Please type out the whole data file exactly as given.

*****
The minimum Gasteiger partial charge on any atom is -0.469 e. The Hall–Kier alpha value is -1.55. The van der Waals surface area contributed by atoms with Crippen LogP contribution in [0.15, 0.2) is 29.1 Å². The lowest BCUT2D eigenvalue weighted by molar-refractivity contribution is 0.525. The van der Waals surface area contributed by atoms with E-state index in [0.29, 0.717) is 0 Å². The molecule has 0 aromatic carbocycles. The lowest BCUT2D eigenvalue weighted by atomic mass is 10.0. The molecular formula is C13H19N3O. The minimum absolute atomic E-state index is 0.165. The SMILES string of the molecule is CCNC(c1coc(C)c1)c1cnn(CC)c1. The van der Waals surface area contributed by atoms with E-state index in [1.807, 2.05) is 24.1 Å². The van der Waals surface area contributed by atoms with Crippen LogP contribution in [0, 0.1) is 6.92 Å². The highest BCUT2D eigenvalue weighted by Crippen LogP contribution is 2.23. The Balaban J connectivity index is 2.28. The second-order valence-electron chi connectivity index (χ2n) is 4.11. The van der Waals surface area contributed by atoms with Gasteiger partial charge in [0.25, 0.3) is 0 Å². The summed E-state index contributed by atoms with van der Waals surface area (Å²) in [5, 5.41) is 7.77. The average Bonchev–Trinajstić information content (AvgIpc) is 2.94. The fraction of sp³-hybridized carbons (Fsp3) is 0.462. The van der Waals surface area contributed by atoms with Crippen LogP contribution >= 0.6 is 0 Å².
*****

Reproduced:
The minimum Gasteiger partial charge on any atom is -0.469 e. The Hall–Kier alpha value is -1.55. The van der Waals surface area contributed by atoms with Crippen LogP contribution in [0.15, 0.2) is 29.1 Å². The lowest BCUT2D eigenvalue weighted by molar-refractivity contribution is 0.525. The van der Waals surface area contributed by atoms with E-state index in [0.29, 0.717) is 0 Å². The molecule has 0 aromatic carbocycles. The lowest BCUT2D eigenvalue weighted by atomic mass is 10.0. The molecular formula is C13H19N3O. The minimum absolute atomic E-state index is 0.165. The SMILES string of the molecule is CCNC(c1coc(C)c1)c1cnn(CC)c1. The van der Waals surface area contributed by atoms with E-state index in [1.807, 2.05) is 24.1 Å². The van der Waals surface area contributed by atoms with Crippen LogP contribution in [0, 0.1) is 6.92 Å². The highest BCUT2D eigenvalue weighted by Crippen LogP contribution is 2.23. The Balaban J connectivity index is 2.28. The second-order valence-electron chi connectivity index (χ2n) is 4.11. The van der Waals surface area contributed by atoms with Gasteiger partial charge in [0.25, 0.3) is 0 Å². The summed E-state index contributed by atoms with van der Waals surface area (Å²) in [5, 5.41) is 7.77. The average Bonchev–Trinajstić information content (AvgIpc) is 2.94. The fraction of sp³-hybridized carbons (Fsp3) is 0.462. The van der Waals surface area contributed by atoms with Crippen LogP contribution >= 0.6 is 0 Å².